Upon the accident of the death of Sir Geffrey Fenton, his dear uncle, and the defect of a commissioner thereby for the accounts of the Receiver of the Revenues, Master of the Ordnance, and other accountants, it has pleased the Lord Deputy to consider of his just challenge to be a commissioner of those accounts, as he is officer of the surveys; for by that office Sir Geffrey Fenton first came in, and before him was Alford, the surveyor, a commissioner likewise. The Lord Deputy has now written by himself for him in that behalf to some of the best here, and to the same end have the Council here recommended him to the Lords there. He must therefore, now, before he thought it, be a humble suitor to his Lordship to urge on the business by his good word, if he find occasion, whereby he doubts not but the matter will succeed much the better. Thought not to have been a suitor herein till next summer, when he intended to have come into England recommended; but this occasion thus preventing him, thinks he cannot find better opportunity; wherein if his Lordship will be pleased to assist him with his word, he shall be for ever bound (as for many other his favours) to do him all the honest services he can here. And thus being over-bold with him, yet presuming out of the knowledge of his own heart towards him, he takes leave.—Dublin, 8 December 1608.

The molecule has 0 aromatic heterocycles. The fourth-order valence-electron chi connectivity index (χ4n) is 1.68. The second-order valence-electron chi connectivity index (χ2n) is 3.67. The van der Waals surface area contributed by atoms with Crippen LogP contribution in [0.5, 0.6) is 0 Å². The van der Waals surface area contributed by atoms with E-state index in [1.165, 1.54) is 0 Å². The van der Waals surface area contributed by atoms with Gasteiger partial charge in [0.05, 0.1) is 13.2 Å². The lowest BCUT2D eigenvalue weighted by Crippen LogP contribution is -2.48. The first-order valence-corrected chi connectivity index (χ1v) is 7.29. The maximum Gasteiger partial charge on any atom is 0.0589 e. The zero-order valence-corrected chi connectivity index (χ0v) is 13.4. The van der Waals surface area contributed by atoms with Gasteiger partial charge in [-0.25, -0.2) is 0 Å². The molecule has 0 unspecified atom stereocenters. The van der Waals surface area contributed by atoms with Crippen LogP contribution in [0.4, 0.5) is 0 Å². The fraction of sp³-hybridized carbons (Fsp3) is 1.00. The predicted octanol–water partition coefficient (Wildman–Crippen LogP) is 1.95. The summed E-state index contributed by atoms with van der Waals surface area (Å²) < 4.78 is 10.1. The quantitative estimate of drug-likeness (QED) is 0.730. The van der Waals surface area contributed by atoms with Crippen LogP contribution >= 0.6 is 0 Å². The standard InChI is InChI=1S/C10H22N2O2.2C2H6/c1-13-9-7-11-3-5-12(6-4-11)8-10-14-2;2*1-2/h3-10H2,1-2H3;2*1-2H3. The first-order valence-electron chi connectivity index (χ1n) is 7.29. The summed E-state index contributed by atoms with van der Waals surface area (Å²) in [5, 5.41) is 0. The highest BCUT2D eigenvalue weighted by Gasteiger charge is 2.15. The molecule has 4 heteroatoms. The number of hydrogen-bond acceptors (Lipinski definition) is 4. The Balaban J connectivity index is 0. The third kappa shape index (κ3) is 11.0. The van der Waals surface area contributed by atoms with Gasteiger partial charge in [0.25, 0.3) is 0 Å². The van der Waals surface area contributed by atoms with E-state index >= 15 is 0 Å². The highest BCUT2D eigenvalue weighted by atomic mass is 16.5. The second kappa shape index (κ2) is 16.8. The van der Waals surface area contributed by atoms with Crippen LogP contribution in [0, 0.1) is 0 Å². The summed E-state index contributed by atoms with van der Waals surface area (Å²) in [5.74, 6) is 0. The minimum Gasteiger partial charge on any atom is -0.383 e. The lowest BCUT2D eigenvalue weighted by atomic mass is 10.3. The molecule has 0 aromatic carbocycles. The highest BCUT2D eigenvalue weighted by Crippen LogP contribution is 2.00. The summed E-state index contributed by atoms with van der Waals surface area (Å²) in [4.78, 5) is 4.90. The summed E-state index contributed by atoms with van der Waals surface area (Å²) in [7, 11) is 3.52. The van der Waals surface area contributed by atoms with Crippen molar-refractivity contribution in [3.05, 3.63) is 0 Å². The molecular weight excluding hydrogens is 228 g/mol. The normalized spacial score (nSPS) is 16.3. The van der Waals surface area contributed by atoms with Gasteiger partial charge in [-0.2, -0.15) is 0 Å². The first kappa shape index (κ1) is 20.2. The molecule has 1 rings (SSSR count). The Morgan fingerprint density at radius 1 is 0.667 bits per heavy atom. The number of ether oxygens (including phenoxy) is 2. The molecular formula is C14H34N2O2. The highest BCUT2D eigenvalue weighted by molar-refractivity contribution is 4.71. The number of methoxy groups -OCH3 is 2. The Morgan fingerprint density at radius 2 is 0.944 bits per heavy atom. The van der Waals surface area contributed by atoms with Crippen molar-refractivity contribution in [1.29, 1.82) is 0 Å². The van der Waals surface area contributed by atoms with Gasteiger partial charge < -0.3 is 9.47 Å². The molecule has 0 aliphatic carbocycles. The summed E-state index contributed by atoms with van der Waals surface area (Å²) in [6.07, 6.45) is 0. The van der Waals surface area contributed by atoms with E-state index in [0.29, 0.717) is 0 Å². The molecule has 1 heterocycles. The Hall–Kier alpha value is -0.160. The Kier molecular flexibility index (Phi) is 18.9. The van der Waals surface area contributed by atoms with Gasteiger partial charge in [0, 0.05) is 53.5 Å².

"I beseech you, sir, if any commissions come over for survey or disposing His Majesty's lands here, let me be remembered for one commissioner, as all my predecessors in office have been; and for my ability and travail in those services I refer me to yourself."
P. 1. Orig. Add. Not endd.: "To my very worie freind Sr John Davies, Knight, His Maties Atturney Gen'all of Ireland at London."
198. Captain Richard Tyrrell's Articles against Sir Garrett Moore. [Dec. 13.] S.P., Ireland, vol. 225, 277.
"I, Captain Richard Terrell, of Kilteefany, in the county of Cavan, Esq., do take it upon my conscience, and will at all times be ready to aver and swear these articles following against Sir Gerald Moore, Knt.:—
1. First that the Earl of Tyrone challenged the Captain that he was to betray him in the end of the last rebellion (a little before the said Captain's submission) to the Lord Lieutenant, and the Captain denying it, then the Earl took it upon his oath and honour that his intimate dear friend Sir Gerald Moore sent to him private and special intelligence that he should beware of Capt. Terryll, who seemed to be his friend, but was to betray him, for he was to receive his pardon from the Lord Lieutenant. The Earl was a subject when he affirmed this to the Captain.
2. The Lord Bishop of Kilmore sent his letter by Philip M'Tyrrelaght Brady to Sir Gerald Moore, requiring him to apprehend Mulmory M'Edmond Reough O'Rely for committing a horrible murder, and being then ready to run into rebellion; and the said Captain and Philip did then affirm so much to Sir Gerald, who sent for Mulmory's father and threatened to commit him to prison unless he would bring in his son; whereupon the father sent a dun horse to Sir Gerald for befriending himself and his son, which he received, and accordingly performed; for although the son at the same time came privately unto him, he never questioned with him for those offences.